“We learned some tough lessons during Super Storm Sandy, but one of the most important was that several aspects of our transportation infrastructure are in dire need of hardening measures,” Malloy said in the release. “We have made billions of dollars in investments in new rail infrastructure in recent years, but it is just as crucial to maintain, protect and replace existing systems along the Northeast rail corridor. The New Haven Line is the busiest single commuter rail system in America and the backbone of our economy and its failure due to a weather-related event would have a catastrophic ripple effect throughout the region and the nation. In anticipation of adding even more service on this state owned rail corridor, we want to undergo these projects now to ensure a safe and reliable commute for riders, prevent any major system interruptions and protect against future natural disasters.”

“Super Storm Sandy made it all too clear that Southwest Connecticut is far from immune to the effects of severe weather, and that we must do everything we can now to mitigate the damage from future storms,” said U.S. Representative Jim Himes (D-Greenwich).

In February, Malloy and CDOT announced that the $10 million upgrade of the power supply for the New Haven Line was successfully completed, giving full back-up power redundancy for the east- and westbound lines.

Comments

5 responses to “Malloy looking to replace Norwalk railroad bridge”

  1. piberman

    Isn’t it amazing that come election year our Governor Malloy can actually look around the state and find things that needed fixing decades ago. Maybe this most perspicacious of Governors can actually raise the bridge and its approaches so SoNo has a better chance of becoming a prosperous community. Dream on. Dream on. All we need now are our legislative politicos to attend the photo-ops to make the Governor’s dream come true. Let’s all vote to re-elect the Governor. He’s offered a new bridge and that’s the best deal we’ve seen coming in a real long time.

  2. EveT

    @piberman, it may be worth considering that the Hurricane Sandy federal funds were not available decades ago. An awful lot of people will breathe a sigh of relief the day this bridge is replaced with safer, more reliable one.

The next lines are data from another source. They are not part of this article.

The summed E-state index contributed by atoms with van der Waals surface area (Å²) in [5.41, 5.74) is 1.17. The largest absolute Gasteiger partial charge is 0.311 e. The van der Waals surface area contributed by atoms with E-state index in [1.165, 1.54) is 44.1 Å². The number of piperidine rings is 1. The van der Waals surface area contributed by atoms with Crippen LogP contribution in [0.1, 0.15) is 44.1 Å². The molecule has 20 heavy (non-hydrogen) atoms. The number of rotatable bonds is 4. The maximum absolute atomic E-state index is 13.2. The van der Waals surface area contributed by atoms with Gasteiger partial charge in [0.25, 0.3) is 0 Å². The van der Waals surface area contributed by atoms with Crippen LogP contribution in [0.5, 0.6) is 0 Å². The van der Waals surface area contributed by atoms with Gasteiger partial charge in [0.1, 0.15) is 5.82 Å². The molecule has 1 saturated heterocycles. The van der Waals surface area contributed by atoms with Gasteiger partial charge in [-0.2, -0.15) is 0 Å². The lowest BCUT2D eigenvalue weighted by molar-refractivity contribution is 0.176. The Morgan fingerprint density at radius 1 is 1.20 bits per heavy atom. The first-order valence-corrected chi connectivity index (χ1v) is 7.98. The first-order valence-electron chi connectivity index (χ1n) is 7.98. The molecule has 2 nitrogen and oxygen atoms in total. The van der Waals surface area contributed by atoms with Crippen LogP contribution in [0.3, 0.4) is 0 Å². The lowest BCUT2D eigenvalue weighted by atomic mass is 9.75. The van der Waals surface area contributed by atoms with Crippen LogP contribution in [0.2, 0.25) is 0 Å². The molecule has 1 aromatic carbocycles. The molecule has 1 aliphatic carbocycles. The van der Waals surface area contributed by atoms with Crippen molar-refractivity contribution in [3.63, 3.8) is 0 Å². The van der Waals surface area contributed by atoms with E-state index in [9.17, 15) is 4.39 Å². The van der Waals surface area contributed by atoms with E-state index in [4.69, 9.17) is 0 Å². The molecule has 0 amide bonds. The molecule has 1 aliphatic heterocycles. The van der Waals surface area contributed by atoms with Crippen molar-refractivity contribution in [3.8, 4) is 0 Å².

3. LWitherspoon

    So Norwalk gets next to nothing in terms of increased state aid for our schools. Our consolation prize is that the Governor will beg Uncle Sam to return some of our tax dollars to us for replacing a railroad bridge. How will that railroad bridge improve education in Norwalk?

  4. Debora

    The project to upgrade the railroad bridge at East Ave, which also is supposed to be funded with state and federal money may end up being done at the same time.
    .
    or else, we are going to have significant disruption to our rail travel here in Norwalk for a very long time as two separate bridge projects are being done.
    .
    Can they at least be coordinated to minimize the disruption.?

  5. Dave

    Two points:

    1) The State should not be surprised or caught off guard that a 120-year-old movable iron structure is failing. Hurricane Sandy didn’t cause the mechanical problems and Hurricane Sandy funds should not be used to replace this bridge. I need new tires and brakes on my car; does that make me eligible for Sandy funds?

    2) Quick point about an earlier comment suggesting raising the bridge. Trains generally can only handle inclines of two degrees. That’s roughly a 1:50 ratio. To raise the bridge ten feet taller, the approach on each side of the bridge, assuming similar elevations on each side, would require extending the approaches on each side roughly 500 feet (1,000 feet total, or 1/5 of a mile). Essentially, a taller wall to raise the bridge. 🙁